THEATRICAL ATTRACTIONS THIS WEEK.
"Lights o' London," the great spectacular drama, is to be revived at the Park this evening, with the same company that have been playing so well "The Banker's Daughter." The scenery is to be carefully attended to in all its details.
The "World" goes on just the same at the Boston, but next Wednesday afternoon it will stay for a few hours in deference to a testimonial tendered Mr. Tompkins, at which the following programme will be presented: "Lady of Lyons," Mr. William Redmund, Fraser Coulter, Mrs. Thos. Barry, and others. "OEdipus Tyrannus," Mr. George Riddle, Miss Rachel Noah. "Virginius," Mr. John McCullough in the title role. Songs, Miss Franklin. "Slasher and Crasher," Messrs. John T. Raymond, D. J. Maguinnis, and others.
At the Globe, the Vokes Family will present for the first time in Boston their new play, "Too, too, Truly Rural," which is said to be very amusing, although possessing nothing very original. It is rather strange, this remarkable success of the Vokes. They sing and dance fairly well, to be sure; but any variety house has artistes who can do as well. Their wit is decidedly weak, breathing throughout of London Punch; but for all this, we have seen people almost split their sides, and permanently contort their faces over one of Fred or "Georgy" Vokes' puns.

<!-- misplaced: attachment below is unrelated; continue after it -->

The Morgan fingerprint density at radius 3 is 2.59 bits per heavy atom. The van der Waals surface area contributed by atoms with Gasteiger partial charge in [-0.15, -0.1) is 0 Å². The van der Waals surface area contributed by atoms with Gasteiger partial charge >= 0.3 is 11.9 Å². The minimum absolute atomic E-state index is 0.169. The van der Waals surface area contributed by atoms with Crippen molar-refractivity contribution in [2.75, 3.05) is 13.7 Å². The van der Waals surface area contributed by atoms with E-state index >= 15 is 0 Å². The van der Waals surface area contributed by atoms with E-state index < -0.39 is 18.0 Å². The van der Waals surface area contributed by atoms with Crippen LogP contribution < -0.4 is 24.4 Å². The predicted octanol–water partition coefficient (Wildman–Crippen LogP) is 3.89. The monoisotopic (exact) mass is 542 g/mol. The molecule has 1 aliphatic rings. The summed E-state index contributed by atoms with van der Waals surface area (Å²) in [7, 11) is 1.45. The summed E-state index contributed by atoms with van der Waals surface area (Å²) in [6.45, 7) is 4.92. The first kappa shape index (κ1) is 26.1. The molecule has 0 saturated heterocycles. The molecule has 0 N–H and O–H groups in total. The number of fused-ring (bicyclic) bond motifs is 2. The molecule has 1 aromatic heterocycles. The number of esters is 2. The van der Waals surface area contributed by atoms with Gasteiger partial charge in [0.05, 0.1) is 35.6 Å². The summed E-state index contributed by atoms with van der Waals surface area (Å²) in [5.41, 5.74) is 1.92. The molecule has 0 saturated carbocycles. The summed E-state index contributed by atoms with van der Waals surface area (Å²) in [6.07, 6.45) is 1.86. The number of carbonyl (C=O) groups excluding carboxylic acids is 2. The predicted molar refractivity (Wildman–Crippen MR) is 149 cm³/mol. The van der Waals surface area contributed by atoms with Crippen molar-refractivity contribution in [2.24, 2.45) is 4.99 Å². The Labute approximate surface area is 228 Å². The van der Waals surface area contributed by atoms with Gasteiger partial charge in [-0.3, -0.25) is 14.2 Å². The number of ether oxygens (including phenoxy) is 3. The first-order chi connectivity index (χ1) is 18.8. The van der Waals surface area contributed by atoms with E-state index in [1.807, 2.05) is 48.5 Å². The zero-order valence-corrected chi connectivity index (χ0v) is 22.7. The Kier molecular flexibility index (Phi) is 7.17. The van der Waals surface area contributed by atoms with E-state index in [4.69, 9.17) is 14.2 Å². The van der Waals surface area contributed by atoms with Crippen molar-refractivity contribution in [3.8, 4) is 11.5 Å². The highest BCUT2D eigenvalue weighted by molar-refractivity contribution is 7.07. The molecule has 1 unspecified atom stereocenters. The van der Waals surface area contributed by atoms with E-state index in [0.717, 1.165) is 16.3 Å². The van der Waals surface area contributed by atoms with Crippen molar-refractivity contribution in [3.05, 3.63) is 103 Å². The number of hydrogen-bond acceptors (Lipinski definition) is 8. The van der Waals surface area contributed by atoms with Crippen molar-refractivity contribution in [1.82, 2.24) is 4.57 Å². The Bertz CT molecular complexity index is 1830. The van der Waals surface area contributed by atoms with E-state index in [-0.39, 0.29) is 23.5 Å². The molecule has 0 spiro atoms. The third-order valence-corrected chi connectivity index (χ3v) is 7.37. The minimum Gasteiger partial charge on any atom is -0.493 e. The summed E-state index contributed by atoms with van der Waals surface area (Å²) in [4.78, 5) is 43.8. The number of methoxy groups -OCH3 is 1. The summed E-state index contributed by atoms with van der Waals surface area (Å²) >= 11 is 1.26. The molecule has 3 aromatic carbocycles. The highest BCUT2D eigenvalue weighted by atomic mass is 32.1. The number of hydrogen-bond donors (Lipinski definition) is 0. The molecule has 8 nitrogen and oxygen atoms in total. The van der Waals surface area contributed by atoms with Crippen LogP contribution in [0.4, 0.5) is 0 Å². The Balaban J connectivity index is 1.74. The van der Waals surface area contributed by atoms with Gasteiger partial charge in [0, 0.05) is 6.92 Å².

This evening the Casino is to open. The Casino is the Mechanics' Institute building transformed into a theatre, jardin mabille, zoological garden, opera house, gymnasium, circus; in fact it is impossible to imagine anything, calculated to contribute to the amusement of mankind, that will not be found in this new elysium. On the opening night Rice's Opera Comique Company will present "Cinderella at School," a charming operetta whose libretto is founded on a Harvard-Yale race. Mr. Rice's company is one unusually well adapted to the production of this kind of entertainment, and embraces some extremely clever actresses.